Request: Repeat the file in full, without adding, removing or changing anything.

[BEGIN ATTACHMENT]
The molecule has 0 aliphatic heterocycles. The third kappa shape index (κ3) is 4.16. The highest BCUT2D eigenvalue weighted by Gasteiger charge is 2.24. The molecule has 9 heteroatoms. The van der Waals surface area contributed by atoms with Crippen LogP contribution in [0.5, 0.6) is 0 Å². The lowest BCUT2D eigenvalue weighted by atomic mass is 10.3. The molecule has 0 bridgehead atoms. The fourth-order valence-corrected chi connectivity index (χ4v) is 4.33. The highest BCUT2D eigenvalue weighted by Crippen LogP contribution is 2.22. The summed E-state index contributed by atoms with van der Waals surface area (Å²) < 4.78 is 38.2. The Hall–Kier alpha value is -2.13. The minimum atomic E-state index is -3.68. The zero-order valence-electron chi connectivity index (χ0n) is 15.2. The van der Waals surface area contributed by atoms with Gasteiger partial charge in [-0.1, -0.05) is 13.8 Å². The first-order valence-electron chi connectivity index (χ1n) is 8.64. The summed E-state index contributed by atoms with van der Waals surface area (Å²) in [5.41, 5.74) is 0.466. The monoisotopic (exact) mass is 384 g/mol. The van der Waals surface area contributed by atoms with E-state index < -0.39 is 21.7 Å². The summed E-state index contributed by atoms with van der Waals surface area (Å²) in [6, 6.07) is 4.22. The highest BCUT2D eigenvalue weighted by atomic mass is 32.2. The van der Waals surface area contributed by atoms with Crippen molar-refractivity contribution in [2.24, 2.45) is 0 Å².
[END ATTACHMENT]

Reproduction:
The molecule has 0 aliphatic heterocycles. The third kappa shape index (κ3) is 4.16. The highest BCUT2D eigenvalue weighted by Gasteiger charge is 2.24. The molecule has 9 heteroatoms. The van der Waals surface area contributed by atoms with Crippen LogP contribution in [0.5, 0.6) is 0 Å². The lowest BCUT2D eigenvalue weighted by atomic mass is 10.3. The molecule has 0 bridgehead atoms. The fourth-order valence-corrected chi connectivity index (χ4v) is 4.33. The highest BCUT2D eigenvalue weighted by Crippen LogP contribution is 2.22. The summed E-state index contributed by atoms with van der Waals surface area (Å²) < 4.78 is 38.2. The Hall–Kier alpha value is -2.13. The minimum atomic E-state index is -3.68. The zero-order valence-electron chi connectivity index (χ0n) is 15.2. The van der Waals surface area contributed by atoms with Gasteiger partial charge in [-0.1, -0.05) is 13.8 Å². The first-order valence-electron chi connectivity index (χ1n) is 8.64. The summed E-state index contributed by atoms with van der Waals surface area (Å²) in [5.41, 5.74) is 0.466. The monoisotopic (exact) mass is 384 g/mol. The van der Waals surface area contributed by atoms with E-state index < -0.39 is 21.7 Å². The summed E-state index contributed by atoms with van der Waals surface area (Å²) in [6, 6.07) is 4.22. The highest BCUT2D eigenvalue weighted by atomic mass is 32.2. The van der Waals surface area contributed by atoms with Crippen molar-refractivity contribution in [2.24, 2.45) is 0 Å².